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Possible Association of the Gamma-ray Transient Fermi J0639+0548 with Nova Mon 2012

ATel #4310; C. C. Cheung (NRC/NRL), S. N. Shore (U. Pisa and INFN), I. De Gennaro Aquino (U. Pisa), S. Charbonnel (Durtal Observatory, France), J. Edlin (Idaho Falls, Idaho), E. Hays (NASA/GSFC), R. H.D. Corbet (UMBC, NASA/GSFC), D. L. Wood (NRL); on behalf of the Fermi Large Area Telescope Collaboration
on 17 Aug 2012; 18:30 UT
Credential Certification: Teddy Cheung (ccheung@milkyway.gsfc.nasa.gov)

Subjects: Gamma Ray, >GeV, Nova, Transient

Referred to by ATel #: 4320, 4321, 4352, 4365, 4376, 4408, 4542, 4569, 4572, 4590, 4633, 4709, 4727, 4737, 4845, 5302, 5499

In ATEL #4224, we reported the detection by the Fermi Large Area Telescope of Fermi J0639+0548, a new gamma-ray transient in the Galactic plane, beginning on 2012 June 22. The transient was seen through the Monoceros region of our Galaxy with Galactic coordinates, (l, b) = (206.42 deg, 0.03 deg). We noted the gamma-ray source was close to the Sun at the time of detection, thus precluding prompt follow-up with Swift (and also ground-based optical observers).

The region is now observable by ground-based optical observers and on 2012 August 9, S. Fujikawa (Kagawa, Japan) reported the discovery of a possible nova in Monoceros at a magnitude of 9.4 at a position (J2000) of R.A. = 06 39 38.57, Decl. = +05 53 53.4 (+/- 1".5) measured by S. Nakano (http://www.cbat.eps.harvard.edu/unconf/followups/J06393874+0553520.html; CBET #3202). Its position is consistent with that of Fermi J0639+0548, being within the preliminary 68% confidence LAT error circle radius of 0.12 deg (statistical uncertainty only). Analysis by one of us (S.N.S.) of optical spectra obtained at the Observatoire de Haute Provence (France) on August 14 UT 05:00-06:30 with a LHIRES III spectrograph (R~18000) on a 0.3m telescope by S.C. and a LISA spectrograph (R=800) on a 0.28m reflector by J.E., and a FIES high resolution spectrum (R ~ 67000) obtained by S.N.S. at the 2.6m Nordic Optical Telescope on August 16 UT 05:50 confirm this to be a nova whose spectrum bears striking resemblance to that of the fast ONe nova V382 Vel 1999 well after peak brightness. If Nova Mon 2012 is an analog of V382 Vel (and V1974 Cyg 1992, both of which were bright Galactic ONe novae), the spectra observed after announcement are consistent with a late time, optically thin nebular spectrum taken > 50 days after optical discovery. Assuming similar light curves, the Fermi detection could have occurred at the time of the explosion. Scaling the light variations imply a maximum V ~ 4.5-5, about 1.5-2 mag fainter than V382 Vel but still naked-eye and comparable to V1974 Cyg, implying this nova would have been one of the visually brightest of the last 20 years but it was not possible to detect the optical peak from the ground due to its proximity to the Sun. Thus, the Fermi detection appears to be the first time a gamma-ray detection of a nova preceded the optical discovery. Scaling to V382 Vel, and assuming a possible E(B-V) ~ 0.2-0.5, suggests a distance of ~ 3 - 4 kpc.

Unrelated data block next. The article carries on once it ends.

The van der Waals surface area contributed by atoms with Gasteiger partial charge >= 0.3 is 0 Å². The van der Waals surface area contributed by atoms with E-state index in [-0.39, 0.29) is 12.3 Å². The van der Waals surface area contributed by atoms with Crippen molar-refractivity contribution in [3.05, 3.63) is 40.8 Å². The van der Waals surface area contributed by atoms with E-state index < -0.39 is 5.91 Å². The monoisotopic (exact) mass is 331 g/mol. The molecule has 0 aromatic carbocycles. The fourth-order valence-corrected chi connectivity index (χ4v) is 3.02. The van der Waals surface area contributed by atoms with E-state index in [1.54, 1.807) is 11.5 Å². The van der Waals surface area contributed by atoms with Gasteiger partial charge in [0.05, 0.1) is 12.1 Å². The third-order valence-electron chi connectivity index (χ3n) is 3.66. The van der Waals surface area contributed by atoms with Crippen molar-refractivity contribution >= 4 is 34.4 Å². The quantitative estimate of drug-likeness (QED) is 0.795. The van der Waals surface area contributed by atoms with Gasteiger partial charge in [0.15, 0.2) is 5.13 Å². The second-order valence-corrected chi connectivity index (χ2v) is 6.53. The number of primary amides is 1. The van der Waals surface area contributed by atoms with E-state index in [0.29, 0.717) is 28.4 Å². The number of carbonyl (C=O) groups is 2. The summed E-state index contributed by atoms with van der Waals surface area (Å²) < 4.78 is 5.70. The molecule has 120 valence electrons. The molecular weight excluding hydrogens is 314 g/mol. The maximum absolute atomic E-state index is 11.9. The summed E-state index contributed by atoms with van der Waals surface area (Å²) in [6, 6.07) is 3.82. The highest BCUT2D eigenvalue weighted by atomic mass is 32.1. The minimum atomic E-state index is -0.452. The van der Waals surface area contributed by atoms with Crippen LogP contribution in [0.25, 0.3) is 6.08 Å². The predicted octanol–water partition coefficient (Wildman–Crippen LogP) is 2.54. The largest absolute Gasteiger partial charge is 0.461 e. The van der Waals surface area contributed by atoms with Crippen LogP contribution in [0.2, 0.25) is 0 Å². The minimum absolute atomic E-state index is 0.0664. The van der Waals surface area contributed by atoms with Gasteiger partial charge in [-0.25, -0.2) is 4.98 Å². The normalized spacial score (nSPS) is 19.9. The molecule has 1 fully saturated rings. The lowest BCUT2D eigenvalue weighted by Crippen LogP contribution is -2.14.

After the discovery of gamma-ray emission during a nova outburst from the symbiotic binary V407 Cyg (CBET #2199, ATEL #2487; The Fermi LAT collaboration 2010, Science, 329, 817), and the recently reported possible association of the gamma-ray transient Fermi J1750-3243 with Nova Sco 2012 (CBET #3136, ATEL #4157, ATEL #4284), this would be the third case of a gamma-ray transient detection from a nova by the Fermi-LAT.

In consideration of the ongoing activity of this source we strongly encourage multiwavelength observations. For this source the Fermi LAT contact persons are C.C. Cheung (Teddy.Cheung.ctr@nrl.navy.mil) and E. Hays (elizabeth.a.hays@nasa.gov).

The Fermi LAT is a pair conversion telescope designed to cover the energy band from 20 MeV to greater than 300 GeV. It is the product of an international collaboration between NASA and DOE in the U.S. and many scientific institutions across France, Italy, Japan and Sweden.

The Nordic Optical Telescope on the island of La Palma is jointly operated by Denmark, Finland, Iceland, Norway, and Sweden, in the Spanish Observatorio del Roque de los Muchachos of the Instituto de Astrofisica de Canarias. This observation was part of the OPTICON program.